Though they don’t appear by name on the program, two other Berlin evergreens took part in the show, in a slightly different form than the one we know today. Early on Benjamin Sears sang a letter song in which he asked his sweetheart to remain cheerful while he was away at war: “Smile and show your dimple.” The tune was later slightly changed but is still easily recognized as the one Berlin used some 15 years later for Easter Parade. And a song listed as “Sterling Silver Moon,” sung by Ethan Sagin and the ensemble later became established with a name change, “Mandy,” which is the first word of the song and its key rhyme word, inducing potential buyers of the sheet music to ask for it by that name. Berlin realized that changing the title would greatly increase sales.
Taken as a whole, the songs in Yip Yip Yaphankdeal with every kind of experience of the common soldier: assuring parents that everything would be all right, promising to “Pin my Medal on the Girl I Left Behind,” the demands of KP (Kitchen Police), such simple masculine matters as shaving (“Ragtime Razor Brigade,” sung by Jack Dwyer, Edwards, Elijah Hopkin, David Lones, Timothy Sanders, and Stephen Smith with the ensemble), dreaming of a group of chorus girls (with the ensemble in drag as the Floradora Sextet for “Come Along, Come Along, Come Along”). A comic Irish song presented the parents of a recruit (the three parts were sung by Jack Dwyer, Timothy Sanders, and Benjamin Sears) marveling that, when they saw the unit on parade, marching up the avenue, “They Were All Out of Step But Jim.”
One comic song was a rouser: Daniel Perry and the ensemble informed us that “The Devil Has Bought All the Coal,” and he’s going to use it to make things hot for Kaiser Bill.
The finale offered two surprises. First, the Interlocutor informed the audience that the final song, a rousing march, “We’re On Our Way to France,” called for the entire cast to march straight out the doors of the theater—and on the last performance of the show, on September 14, 1918, they marched right down to the ships taking them directly to the war zone.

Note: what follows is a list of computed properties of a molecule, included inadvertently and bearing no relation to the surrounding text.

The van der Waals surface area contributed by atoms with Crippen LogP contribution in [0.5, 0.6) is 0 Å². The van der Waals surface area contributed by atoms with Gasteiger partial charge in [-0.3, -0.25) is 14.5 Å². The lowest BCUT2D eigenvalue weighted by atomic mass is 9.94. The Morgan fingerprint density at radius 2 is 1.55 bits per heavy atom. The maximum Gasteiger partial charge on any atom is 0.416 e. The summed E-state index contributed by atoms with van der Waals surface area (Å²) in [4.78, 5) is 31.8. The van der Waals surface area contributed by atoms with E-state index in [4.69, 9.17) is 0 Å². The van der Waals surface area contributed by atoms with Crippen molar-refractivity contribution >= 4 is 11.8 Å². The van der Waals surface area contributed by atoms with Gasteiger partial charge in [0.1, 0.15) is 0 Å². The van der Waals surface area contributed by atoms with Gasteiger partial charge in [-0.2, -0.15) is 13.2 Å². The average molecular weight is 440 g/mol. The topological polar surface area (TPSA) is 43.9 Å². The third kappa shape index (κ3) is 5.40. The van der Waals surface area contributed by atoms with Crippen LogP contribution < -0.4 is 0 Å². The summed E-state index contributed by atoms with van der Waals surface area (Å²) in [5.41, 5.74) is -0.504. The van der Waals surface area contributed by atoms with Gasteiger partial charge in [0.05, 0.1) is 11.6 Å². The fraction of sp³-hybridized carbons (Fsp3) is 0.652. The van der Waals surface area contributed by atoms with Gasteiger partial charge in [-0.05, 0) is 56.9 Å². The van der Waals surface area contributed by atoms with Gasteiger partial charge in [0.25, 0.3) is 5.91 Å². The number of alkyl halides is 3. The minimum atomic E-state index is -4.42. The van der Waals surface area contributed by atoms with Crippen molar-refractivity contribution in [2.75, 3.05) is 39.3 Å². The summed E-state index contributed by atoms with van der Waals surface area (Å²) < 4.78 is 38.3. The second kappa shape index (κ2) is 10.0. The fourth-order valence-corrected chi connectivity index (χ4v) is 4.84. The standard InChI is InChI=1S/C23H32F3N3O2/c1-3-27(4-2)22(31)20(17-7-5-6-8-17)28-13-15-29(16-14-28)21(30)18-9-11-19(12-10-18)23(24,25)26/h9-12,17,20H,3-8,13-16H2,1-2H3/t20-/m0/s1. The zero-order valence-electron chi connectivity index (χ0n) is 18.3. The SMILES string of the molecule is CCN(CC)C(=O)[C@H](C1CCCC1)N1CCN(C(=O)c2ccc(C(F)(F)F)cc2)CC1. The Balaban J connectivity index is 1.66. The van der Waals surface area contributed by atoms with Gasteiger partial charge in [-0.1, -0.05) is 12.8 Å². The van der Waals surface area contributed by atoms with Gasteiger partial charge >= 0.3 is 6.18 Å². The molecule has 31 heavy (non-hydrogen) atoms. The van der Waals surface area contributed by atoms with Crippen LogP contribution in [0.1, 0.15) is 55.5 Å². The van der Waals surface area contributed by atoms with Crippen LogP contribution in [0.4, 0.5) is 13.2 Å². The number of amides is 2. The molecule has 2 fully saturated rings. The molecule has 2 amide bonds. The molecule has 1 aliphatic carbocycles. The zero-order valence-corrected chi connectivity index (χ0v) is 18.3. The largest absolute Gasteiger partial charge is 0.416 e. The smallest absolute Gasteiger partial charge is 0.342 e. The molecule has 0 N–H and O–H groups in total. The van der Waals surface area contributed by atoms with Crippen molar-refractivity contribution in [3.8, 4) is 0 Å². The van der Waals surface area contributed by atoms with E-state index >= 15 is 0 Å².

The second surprise came as an unlisted encore. The Interlocutor explained that Berlin had written one more song to be sung at the end, though the brass at Camp Upton decided to omit it, because it was “too slow and lugubrious.” Berlin kept it in his trunk and allowed it to be sung 20 years later by a hugely popular radio star, Kate Smith, after which it quickly became almost a second national anthem, “God Bless America.” In 1918, there were a few divergences from the tune we know today, but for all practical purposes, it was already there.
It was very inspiriting to hear these songs from Berlin’s 1918 soldier show in connection with the centennial of its writing. This Yip Yip Yaphanktread the boards for the most part more like a concert performance than a theatrical piece; during much of the show, too, the performers held the music. Some of the songs had blocking, and were sung from memory, and the numbers calling for the full ensemble of rich, male voices rang with special fervor.
American Classics has two more programs relating to this period. On February 15th, 7:30 pm, in the First Parish Church of Bedford, and February 17th, 3pm in Pickman Auditorium at Longy School of Music in Cambridge, they will perform “Songs from After the War” (from 1919 and the Roaring Twenties). One April 26th and 28th, in the same locations at the same times, they are performing a “George M. Cohan 1919 Revue.” More HERE.
Steven Ledbetter is a freelance writer and lecturer on music. He got his BA from Pomona College and PhD from NYU in Musicology. He taught at Dartmouth College in the 1970s, then became program annotator at the Boston Symphony Orchestra from 1979 to 1997.